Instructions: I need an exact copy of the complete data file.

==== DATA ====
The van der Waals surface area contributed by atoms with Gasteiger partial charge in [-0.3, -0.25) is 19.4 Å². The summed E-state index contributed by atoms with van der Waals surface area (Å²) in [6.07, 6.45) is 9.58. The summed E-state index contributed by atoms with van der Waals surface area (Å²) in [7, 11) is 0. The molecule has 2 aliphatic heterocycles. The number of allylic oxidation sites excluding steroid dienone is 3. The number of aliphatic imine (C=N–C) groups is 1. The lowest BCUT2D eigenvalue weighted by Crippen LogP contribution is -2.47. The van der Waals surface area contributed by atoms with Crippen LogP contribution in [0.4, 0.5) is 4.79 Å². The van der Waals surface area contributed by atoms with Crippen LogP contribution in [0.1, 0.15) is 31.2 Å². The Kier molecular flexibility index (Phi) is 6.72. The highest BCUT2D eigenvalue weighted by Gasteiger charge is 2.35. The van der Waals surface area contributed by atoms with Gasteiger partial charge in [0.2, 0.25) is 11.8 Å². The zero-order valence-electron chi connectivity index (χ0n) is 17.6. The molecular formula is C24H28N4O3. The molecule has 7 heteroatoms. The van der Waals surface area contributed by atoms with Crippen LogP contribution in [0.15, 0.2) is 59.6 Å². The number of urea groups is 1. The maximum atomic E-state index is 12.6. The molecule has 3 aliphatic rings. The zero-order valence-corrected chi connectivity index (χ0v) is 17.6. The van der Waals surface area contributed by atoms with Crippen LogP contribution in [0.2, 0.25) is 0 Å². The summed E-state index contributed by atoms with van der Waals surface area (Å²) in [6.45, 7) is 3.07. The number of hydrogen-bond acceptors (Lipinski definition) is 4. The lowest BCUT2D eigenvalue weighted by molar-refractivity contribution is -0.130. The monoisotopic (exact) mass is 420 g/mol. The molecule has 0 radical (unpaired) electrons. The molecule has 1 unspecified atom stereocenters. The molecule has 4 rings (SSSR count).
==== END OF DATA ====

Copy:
The van der Waals surface area contributed by atoms with Gasteiger partial charge in [-0.3, -0.25) is 19.4 Å². The summed E-state index contributed by atoms with van der Waals surface area (Å²) in [6.07, 6.45) is 9.58. The summed E-state index contributed by atoms with van der Waals surface area (Å²) in [7, 11) is 0. The molecule has 2 aliphatic heterocycles. The number of allylic oxidation sites excluding steroid dienone is 3. The number of aliphatic imine (C=N–C) groups is 1. The lowest BCUT2D eigenvalue weighted by Crippen LogP contribution is -2.47. The van der Waals surface area contributed by atoms with Crippen LogP contribution in [0.4, 0.5) is 4.79 Å². The van der Waals surface area contributed by atoms with Crippen LogP contribution in [0.1, 0.15) is 31.2 Å². The Kier molecular flexibility index (Phi) is 6.72. The highest BCUT2D eigenvalue weighted by Gasteiger charge is 2.35. The van der Waals surface area contributed by atoms with Gasteiger partial charge in [0.2, 0.25) is 11.8 Å². The zero-order valence-electron chi connectivity index (χ0n) is 17.6. The molecular formula is C24H28N4O3. The molecule has 7 heteroatoms. The van der Waals surface area contributed by atoms with Crippen LogP contribution in [0.15, 0.2) is 59.6 Å². The number of urea groups is 1. The maximum atomic E-state index is 12.6. The molecule has 3 aliphatic rings. The zero-order valence-corrected chi connectivity index (χ0v) is 17.6. The van der Waals surface area contributed by atoms with Crippen LogP contribution in [0.2, 0.25) is 0 Å². The summed E-state index contributed by atoms with van der Waals surface area (Å²) in [6.45, 7) is 3.07. The number of hydrogen-bond acceptors (Lipinski definition) is 4. The lowest BCUT2D eigenvalue weighted by molar-refractivity contribution is -0.130. The monoisotopic (exact) mass is 420 g/mol. The molecule has 0 radical (unpaired) electrons. The molecule has 1 unspecified atom stereocenters. The molecule has 4 rings (SSSR count).